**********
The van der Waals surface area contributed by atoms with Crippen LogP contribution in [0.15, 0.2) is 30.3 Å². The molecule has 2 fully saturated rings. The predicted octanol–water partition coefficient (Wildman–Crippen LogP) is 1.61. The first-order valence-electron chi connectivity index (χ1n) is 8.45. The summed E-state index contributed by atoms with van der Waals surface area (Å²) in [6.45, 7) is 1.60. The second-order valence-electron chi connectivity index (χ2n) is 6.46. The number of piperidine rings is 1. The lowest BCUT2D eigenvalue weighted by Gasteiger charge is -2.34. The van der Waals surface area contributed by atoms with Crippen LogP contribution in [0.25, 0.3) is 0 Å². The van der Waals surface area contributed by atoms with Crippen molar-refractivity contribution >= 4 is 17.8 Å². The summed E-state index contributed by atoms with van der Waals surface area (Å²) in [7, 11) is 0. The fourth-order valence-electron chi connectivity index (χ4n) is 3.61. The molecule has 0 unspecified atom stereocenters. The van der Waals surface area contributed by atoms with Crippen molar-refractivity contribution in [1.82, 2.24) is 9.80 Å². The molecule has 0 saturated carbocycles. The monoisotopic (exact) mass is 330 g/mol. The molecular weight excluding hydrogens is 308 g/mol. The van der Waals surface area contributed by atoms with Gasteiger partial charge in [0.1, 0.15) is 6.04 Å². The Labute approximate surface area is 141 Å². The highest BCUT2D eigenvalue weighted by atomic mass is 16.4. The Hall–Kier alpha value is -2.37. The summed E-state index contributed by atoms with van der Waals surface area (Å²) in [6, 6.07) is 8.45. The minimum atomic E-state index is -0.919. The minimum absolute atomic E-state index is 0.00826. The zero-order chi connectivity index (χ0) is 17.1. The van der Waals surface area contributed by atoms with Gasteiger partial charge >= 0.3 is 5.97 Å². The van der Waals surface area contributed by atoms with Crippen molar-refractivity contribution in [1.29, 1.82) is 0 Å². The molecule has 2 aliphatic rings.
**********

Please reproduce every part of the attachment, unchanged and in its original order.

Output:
The van der Waals surface area contributed by atoms with Crippen LogP contribution in [0.15, 0.2) is 30.3 Å². The molecule has 2 fully saturated rings. The predicted octanol–water partition coefficient (Wildman–Crippen LogP) is 1.61. The first-order valence-electron chi connectivity index (χ1n) is 8.45. The summed E-state index contributed by atoms with van der Waals surface area (Å²) in [6.45, 7) is 1.60. The second-order valence-electron chi connectivity index (χ2n) is 6.46. The number of piperidine rings is 1. The lowest BCUT2D eigenvalue weighted by Gasteiger charge is -2.34. The van der Waals surface area contributed by atoms with Crippen LogP contribution in [0.25, 0.3) is 0 Å². The van der Waals surface area contributed by atoms with Crippen molar-refractivity contribution >= 4 is 17.8 Å². The summed E-state index contributed by atoms with van der Waals surface area (Å²) in [7, 11) is 0. The fourth-order valence-electron chi connectivity index (χ4n) is 3.61. The molecule has 0 unspecified atom stereocenters. The van der Waals surface area contributed by atoms with Crippen molar-refractivity contribution in [1.82, 2.24) is 9.80 Å². The molecule has 0 saturated carbocycles. The monoisotopic (exact) mass is 330 g/mol. The molecular weight excluding hydrogens is 308 g/mol. The van der Waals surface area contributed by atoms with Gasteiger partial charge in [0.1, 0.15) is 6.04 Å². The Labute approximate surface area is 141 Å². The highest BCUT2D eigenvalue weighted by atomic mass is 16.4. The Hall–Kier alpha value is -2.37. The summed E-state index contributed by atoms with van der Waals surface area (Å²) in [6, 6.07) is 8.45. The minimum atomic E-state index is -0.919. The minimum absolute atomic E-state index is 0.00826. The zero-order chi connectivity index (χ0) is 17.1. The van der Waals surface area contributed by atoms with Gasteiger partial charge >= 0.3 is 5.97 Å². The van der Waals surface area contributed by atoms with Crippen molar-refractivity contribution in [1.29, 1.82) is 0 Å². The molecule has 2 aliphatic rings.